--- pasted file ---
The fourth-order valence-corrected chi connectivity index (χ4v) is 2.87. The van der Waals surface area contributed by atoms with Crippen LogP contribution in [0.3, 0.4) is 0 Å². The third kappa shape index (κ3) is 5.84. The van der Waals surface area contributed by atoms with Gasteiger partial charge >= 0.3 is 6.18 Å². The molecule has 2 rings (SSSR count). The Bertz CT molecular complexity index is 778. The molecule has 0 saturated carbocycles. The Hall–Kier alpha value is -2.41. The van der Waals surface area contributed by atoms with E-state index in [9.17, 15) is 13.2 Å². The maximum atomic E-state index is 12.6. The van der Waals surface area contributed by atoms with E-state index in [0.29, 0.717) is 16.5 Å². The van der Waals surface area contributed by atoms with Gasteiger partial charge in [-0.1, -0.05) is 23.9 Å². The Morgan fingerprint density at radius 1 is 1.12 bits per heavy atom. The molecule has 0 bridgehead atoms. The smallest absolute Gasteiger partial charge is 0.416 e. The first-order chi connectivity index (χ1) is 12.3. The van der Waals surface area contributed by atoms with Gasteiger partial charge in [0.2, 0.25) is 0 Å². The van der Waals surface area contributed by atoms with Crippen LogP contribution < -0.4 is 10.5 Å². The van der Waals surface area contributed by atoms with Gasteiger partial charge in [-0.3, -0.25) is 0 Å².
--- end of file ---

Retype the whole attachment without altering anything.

The fourth-order valence-corrected chi connectivity index (χ4v) is 2.87. The van der Waals surface area contributed by atoms with Crippen LogP contribution in [0.3, 0.4) is 0 Å². The third kappa shape index (κ3) is 5.84. The van der Waals surface area contributed by atoms with Gasteiger partial charge >= 0.3 is 6.18 Å². The molecule has 2 rings (SSSR count). The Bertz CT molecular complexity index is 778. The molecule has 0 saturated carbocycles. The Hall–Kier alpha value is -2.41. The van der Waals surface area contributed by atoms with E-state index in [9.17, 15) is 13.2 Å². The maximum atomic E-state index is 12.6. The van der Waals surface area contributed by atoms with E-state index in [0.29, 0.717) is 16.5 Å². The van der Waals surface area contributed by atoms with Gasteiger partial charge in [-0.1, -0.05) is 23.9 Å². The Morgan fingerprint density at radius 1 is 1.12 bits per heavy atom. The molecule has 0 bridgehead atoms. The smallest absolute Gasteiger partial charge is 0.416 e. The first-order chi connectivity index (χ1) is 12.3. The van der Waals surface area contributed by atoms with Gasteiger partial charge in [0.2, 0.25) is 0 Å². The van der Waals surface area contributed by atoms with Crippen LogP contribution < -0.4 is 10.5 Å². The van der Waals surface area contributed by atoms with Gasteiger partial charge in [-0.3, -0.25) is 0 Å².